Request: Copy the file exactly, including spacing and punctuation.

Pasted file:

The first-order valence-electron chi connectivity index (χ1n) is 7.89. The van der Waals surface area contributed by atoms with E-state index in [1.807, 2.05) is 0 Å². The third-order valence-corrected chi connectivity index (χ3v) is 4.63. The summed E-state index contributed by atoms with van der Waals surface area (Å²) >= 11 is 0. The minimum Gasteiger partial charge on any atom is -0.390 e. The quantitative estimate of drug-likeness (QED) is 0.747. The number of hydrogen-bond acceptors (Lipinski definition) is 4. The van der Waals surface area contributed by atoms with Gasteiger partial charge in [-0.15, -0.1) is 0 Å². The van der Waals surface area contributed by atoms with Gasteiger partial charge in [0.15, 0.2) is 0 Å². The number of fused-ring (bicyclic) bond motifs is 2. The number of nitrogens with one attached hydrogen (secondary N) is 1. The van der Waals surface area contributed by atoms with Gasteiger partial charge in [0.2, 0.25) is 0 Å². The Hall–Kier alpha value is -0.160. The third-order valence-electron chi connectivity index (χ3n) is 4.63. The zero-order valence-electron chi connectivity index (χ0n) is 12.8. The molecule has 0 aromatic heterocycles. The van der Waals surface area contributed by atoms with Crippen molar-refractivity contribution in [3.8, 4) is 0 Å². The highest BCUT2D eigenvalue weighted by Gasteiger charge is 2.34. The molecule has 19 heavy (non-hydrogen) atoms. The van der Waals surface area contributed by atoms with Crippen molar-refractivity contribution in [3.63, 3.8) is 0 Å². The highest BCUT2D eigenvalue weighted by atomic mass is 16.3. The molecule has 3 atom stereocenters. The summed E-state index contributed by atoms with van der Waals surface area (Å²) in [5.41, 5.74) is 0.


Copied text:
The first-order valence-electron chi connectivity index (χ1n) is 7.89. The van der Waals surface area contributed by atoms with E-state index in [1.807, 2.05) is 0 Å². The third-order valence-corrected chi connectivity index (χ3v) is 4.63. The summed E-state index contributed by atoms with van der Waals surface area (Å²) >= 11 is 0. The minimum Gasteiger partial charge on any atom is -0.390 e. The quantitative estimate of drug-likeness (QED) is 0.747. The number of hydrogen-bond acceptors (Lipinski definition) is 4. The van der Waals surface area contributed by atoms with Gasteiger partial charge in [-0.15, -0.1) is 0 Å². The van der Waals surface area contributed by atoms with Gasteiger partial charge in [0.15, 0.2) is 0 Å². The number of fused-ring (bicyclic) bond motifs is 2. The number of nitrogens with one attached hydrogen (secondary N) is 1. The van der Waals surface area contributed by atoms with Gasteiger partial charge in [0.2, 0.25) is 0 Å². The Hall–Kier alpha value is -0.160. The third-order valence-electron chi connectivity index (χ3n) is 4.63. The zero-order valence-electron chi connectivity index (χ0n) is 12.8. The molecule has 0 aromatic heterocycles. The van der Waals surface area contributed by atoms with Crippen molar-refractivity contribution in [3.8, 4) is 0 Å². The highest BCUT2D eigenvalue weighted by Gasteiger charge is 2.34. The molecule has 19 heavy (non-hydrogen) atoms. The van der Waals surface area contributed by atoms with Crippen molar-refractivity contribution in [3.63, 3.8) is 0 Å². The highest BCUT2D eigenvalue weighted by atomic mass is 16.3. The molecule has 3 atom stereocenters. The summed E-state index contributed by atoms with van der Waals surface area (Å²) in [5.41, 5.74) is 0.